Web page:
ST. EUSTATIUS–The stabilisation works on the cliff supporting Fort Oranje will be finalised this month. Since February 2019, 2,800 anchors, 7,400 square metres of canvas and just under 16,000 square metres of mesh have been placed to increase stability and stop erosion of the cliff for the next decades.
“I am very pleased that this challenging project was completed without any major delays. The workers of AcrobatX especially have achieved a great performance. In the blazing sun, hanging on ropes, they have placed 42 kilometres of anchors in the cliff,” stated Government Commissioner Marnix van Rij.
The French acrobats rappelling down the cliff have become an all-too-familiar sight for St. Eustatius over the last year. Their expertise in cliff stabilisation in France made them the ideal team for the job.
An important difference with their work here on Statia is that, in the homeland of AcrobatX, it is mainly about combating falling rocks. On Statia, it is important to stop erosion to prevent the historical landmark Fort Oranje from tumbling down.
The cliff on which the fort stands consists of various layers of volcanic stones and ashes pressed together. This type of cliff is very sensitive to erosion. Cavities have been created by groundwater seeping through the cliff, as well as by rain and wind.
Roaming goats play a major role in erosion too. They hide and sleep in the holes, but also create paths in the fine ash material of the cliff. Over time, cracks form along those paths, causing parts of the cliff to break off.
A lot of time was spent in adjusting the shape of the cliff to smooth out holes and cracks. After placing the metal tube anchors, which are up to 20 metres long, cement is injected to fix them into the cliff. To ensure that the anchor is properly secured, tests with a force of 250 tons are executed.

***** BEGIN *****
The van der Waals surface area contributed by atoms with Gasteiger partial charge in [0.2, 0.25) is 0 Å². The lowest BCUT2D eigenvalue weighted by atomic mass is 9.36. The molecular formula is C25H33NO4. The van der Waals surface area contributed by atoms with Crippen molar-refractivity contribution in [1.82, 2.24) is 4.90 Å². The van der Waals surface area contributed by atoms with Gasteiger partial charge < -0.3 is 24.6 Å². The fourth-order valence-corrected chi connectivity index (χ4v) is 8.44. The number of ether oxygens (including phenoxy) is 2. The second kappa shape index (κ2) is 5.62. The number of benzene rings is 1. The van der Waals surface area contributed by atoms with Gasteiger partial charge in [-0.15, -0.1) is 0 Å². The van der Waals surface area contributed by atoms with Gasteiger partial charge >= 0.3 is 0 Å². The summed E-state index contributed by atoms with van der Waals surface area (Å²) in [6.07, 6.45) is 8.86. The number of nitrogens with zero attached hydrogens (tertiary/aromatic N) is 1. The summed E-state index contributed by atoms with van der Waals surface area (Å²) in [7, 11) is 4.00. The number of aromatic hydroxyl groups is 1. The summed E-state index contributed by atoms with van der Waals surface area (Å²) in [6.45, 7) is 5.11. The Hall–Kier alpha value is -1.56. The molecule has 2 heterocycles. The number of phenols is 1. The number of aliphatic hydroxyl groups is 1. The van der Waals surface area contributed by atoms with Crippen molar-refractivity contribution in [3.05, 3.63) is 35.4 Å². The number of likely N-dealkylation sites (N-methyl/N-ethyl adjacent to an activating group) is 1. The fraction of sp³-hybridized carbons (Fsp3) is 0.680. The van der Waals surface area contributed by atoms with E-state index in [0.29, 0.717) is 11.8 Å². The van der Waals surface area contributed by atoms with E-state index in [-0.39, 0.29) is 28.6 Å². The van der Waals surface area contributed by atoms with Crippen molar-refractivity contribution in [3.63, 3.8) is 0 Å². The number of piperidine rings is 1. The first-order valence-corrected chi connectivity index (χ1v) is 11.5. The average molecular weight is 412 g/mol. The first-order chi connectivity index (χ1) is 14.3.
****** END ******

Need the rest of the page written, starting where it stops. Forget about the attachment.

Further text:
The multi-layered canvas bolted onto the wall is to protect from further erosion. The outer layer of mesh and canvas is intended to prevent possible movement of soil and to retain sand and seeds. Lastly, oleanders and beach morning glory are planted.
“I am relieved we have been able to safeguard our landmark Fort Oranje for the years to come. Special thanks to St. Eustatius National Park Foundation STENAPA, who will restore the natural face of the cliff by planting plants that come from our local Statia habitat,” said Deputy Government Commissioner Alida Francis.
Only a minor delay was suffered because in the final stage of the project the material had to be placed by hand instead of by helicopter. Due to the COVID-19 response measures, the pilot of the helicopter that installed the mesh during the earlier phases could not reach the island.
What remains now is to remove the sand, stones and sludge from the reservoir at the bottom of the cascade. This will be done by a local contractor.
Fort Oranje is expected to reopen at the end of May, and important events such as Statia Day may be held there once again in the not too distant future.
Bron: Daily Herald